Collectivists believe that individuals should surrender some liberty in order to support the well-being of the community. They believe that everybody should be provided with basic socio-economic rights (220.127.116.11) and adequate public services.
Collectivism is diametrically opposed to individualism (6.2.2), which prioritises freedom of the individual. It is compatible with two overlapping political philosophies:
- ‘Communitarianism’, as defined in Amitai Etzioni’s article, “emphasizes the importance of society in articulating the good”. It argues that the needs of society must be met before individuals can thrive.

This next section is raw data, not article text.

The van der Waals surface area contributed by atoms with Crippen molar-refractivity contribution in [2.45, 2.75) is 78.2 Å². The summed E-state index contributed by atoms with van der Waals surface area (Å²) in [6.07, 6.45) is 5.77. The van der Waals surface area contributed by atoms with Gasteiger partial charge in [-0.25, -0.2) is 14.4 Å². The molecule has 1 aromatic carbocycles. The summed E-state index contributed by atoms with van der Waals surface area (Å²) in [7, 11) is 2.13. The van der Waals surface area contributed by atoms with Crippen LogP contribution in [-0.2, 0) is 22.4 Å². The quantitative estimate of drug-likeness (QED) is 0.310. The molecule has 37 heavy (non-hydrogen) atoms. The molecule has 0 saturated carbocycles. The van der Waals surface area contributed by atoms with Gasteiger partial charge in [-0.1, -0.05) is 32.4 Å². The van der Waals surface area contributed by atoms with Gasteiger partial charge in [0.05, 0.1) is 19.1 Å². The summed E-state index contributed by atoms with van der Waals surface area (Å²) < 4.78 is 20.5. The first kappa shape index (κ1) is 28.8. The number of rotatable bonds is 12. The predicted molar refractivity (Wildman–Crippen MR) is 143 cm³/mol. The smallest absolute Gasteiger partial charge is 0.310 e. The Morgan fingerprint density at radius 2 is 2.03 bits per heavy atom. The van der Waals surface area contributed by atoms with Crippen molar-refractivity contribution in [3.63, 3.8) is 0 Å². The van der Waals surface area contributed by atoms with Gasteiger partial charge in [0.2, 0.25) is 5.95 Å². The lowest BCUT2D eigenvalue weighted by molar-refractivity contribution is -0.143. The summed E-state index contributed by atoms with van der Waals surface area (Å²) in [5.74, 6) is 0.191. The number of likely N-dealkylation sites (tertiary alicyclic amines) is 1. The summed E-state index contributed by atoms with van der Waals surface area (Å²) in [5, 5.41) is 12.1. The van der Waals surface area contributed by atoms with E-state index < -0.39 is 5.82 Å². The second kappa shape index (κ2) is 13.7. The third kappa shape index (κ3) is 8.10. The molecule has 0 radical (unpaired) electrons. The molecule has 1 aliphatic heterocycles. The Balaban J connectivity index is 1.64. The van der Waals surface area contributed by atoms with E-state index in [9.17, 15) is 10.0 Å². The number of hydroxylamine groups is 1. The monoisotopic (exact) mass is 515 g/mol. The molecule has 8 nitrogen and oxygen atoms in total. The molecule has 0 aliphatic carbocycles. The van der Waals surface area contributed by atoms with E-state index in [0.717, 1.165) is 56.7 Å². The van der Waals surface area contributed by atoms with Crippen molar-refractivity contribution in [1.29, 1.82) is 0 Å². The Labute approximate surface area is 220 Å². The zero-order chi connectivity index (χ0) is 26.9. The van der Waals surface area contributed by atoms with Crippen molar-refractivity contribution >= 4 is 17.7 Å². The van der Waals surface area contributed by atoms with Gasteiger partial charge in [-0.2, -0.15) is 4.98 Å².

- ‘Utilitarianism’, as described in John Stuart Mill’s essay, can be loosely defined as aiming for ‘the greatest good of the greatest number’.
As described in the following sub-sections, there are three broad categories of collectivism:
- ‘Social democracy’ (18.104.22.168) is the predominant Western form of it. It is a political system in which governments fund public services by collecting taxes, to harness some of the wealth created by capitalism.
- ‘Socialism’ (22.214.171.124) is characterised by State ownership of major industries, thereby limiting the role of private enterprise. In some forms, such as communism, it suppresses all individual freedom and is authoritarian.
- ‘Green’ movements (126.96.36.199) advocate protection of the planet and its wildlife, regarding it as a communal good that should take precedence over economic considerations.
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